A castle, a legend, and clean underwear

You’ll be glad to know that I will only post photos of the castle and Shakespeare’s home, and not my “6 Pack” of underwear that Michael so graciously bought for me on the airline’s dime. At this point in time I was fairly certain that someone in Mexico was wearing my clothing and really enjoying that gorgeous scarf I bought at Lucky.

On our first day out, we hired a car and drove to Warwick and Stratford upon Avon. I only feared for my life a few times as Michael adjusted to driving on the opposite side of the road again. He did surprisingly well considering it’s been a few years.

Our first view of Warwick Castle. Amazing isn’t it? E was so excited to be visiting a real castle. I would say that it was the highlight of his trip. It was imposing and mysterious and beautiful all at once.

After a day of climbing in, out and around these grounds and turrets, E thought it was funny to run ahead and mock my slow ascent. I did try to blame it on my bum foot, but he was having none of that.

I wonder how many men have walked this walk? What did they see and hear and what stones did their hands touch?

The boy has no fear! He loved climbing the many, many spiral stairs to reach the top turret.

View from the top. I think Warwick has some of the most beautiful gardens I’ve ever seen. They were designed by Capability Brown to complement the River Avon which flows through the grounds.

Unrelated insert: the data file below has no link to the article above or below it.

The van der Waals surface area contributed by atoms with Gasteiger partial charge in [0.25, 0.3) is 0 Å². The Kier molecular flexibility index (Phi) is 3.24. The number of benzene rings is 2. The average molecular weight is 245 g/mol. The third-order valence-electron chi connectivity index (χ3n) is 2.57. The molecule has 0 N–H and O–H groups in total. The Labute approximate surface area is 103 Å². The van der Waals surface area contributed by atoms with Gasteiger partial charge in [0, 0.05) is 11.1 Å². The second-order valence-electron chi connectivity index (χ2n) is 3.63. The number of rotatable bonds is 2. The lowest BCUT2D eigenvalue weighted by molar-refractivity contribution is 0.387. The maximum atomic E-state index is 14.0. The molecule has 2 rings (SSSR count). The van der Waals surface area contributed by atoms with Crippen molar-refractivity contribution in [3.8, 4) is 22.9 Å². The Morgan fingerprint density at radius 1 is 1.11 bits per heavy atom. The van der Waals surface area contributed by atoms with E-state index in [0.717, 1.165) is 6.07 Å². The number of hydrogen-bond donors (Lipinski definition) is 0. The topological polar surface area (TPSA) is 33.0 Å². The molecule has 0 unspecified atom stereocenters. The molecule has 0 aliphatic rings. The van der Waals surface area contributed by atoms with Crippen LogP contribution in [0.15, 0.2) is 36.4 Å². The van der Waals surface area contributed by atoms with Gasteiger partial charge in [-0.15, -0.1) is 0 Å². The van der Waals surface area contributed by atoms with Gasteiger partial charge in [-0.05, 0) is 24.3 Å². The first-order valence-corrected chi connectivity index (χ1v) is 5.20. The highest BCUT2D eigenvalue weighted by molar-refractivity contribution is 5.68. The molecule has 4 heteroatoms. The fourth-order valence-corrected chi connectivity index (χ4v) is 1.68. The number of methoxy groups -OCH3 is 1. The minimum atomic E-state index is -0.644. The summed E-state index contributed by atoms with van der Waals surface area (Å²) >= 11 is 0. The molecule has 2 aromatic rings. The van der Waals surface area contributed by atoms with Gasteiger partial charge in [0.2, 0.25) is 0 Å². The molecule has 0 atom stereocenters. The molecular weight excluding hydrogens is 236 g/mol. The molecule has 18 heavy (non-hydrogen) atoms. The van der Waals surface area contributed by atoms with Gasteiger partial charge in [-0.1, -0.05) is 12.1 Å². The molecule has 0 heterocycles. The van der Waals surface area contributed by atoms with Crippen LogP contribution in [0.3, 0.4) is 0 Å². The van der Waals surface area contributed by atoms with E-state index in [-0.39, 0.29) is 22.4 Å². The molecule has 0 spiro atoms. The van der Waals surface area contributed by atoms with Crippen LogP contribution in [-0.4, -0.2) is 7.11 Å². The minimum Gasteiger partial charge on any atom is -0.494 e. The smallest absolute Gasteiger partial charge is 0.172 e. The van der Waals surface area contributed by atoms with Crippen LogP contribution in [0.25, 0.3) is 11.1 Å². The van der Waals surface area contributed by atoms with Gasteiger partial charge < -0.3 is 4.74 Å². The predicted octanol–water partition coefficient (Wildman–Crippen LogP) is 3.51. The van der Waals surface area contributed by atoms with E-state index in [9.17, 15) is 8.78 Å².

The Sword in the Stone. I have no idea what the significance of this is. I just liked the photo. As you can imagine I am seriously editing the number of photos we took here. This post would be never ending if I included them all!

After conquering the castle, we took the short drive to Stratford to visit William Shakespeare’s birthplace. Stratford is a sweet little touristy village with lots of shops and cafes, so even though we were all flagging a bit, the idea of afternoon tea in a nice cafe kept us going.

Or in E’s case, a hot chocolate as big as his head.

Shakespeare’s Birthplace, amazingly restored.

In the gardens.

E’s take on Shakespeare’s home? “Great House”. I’m impressed that he was able to muster that much enthusiasm because, let’s be honest, what seven year old is familiar with Shakespeare?

Still smiling. This was after we promised him some new clothes and a toothbrush. So ends our first day of sightseeing. After this, we spent the next few hours heckling the airlines via cell phone and looking for shops that remain open past 6pm. This continues to be a problem in England. Convenience is not high on Britain’s to-do list.

Tomorrow, London!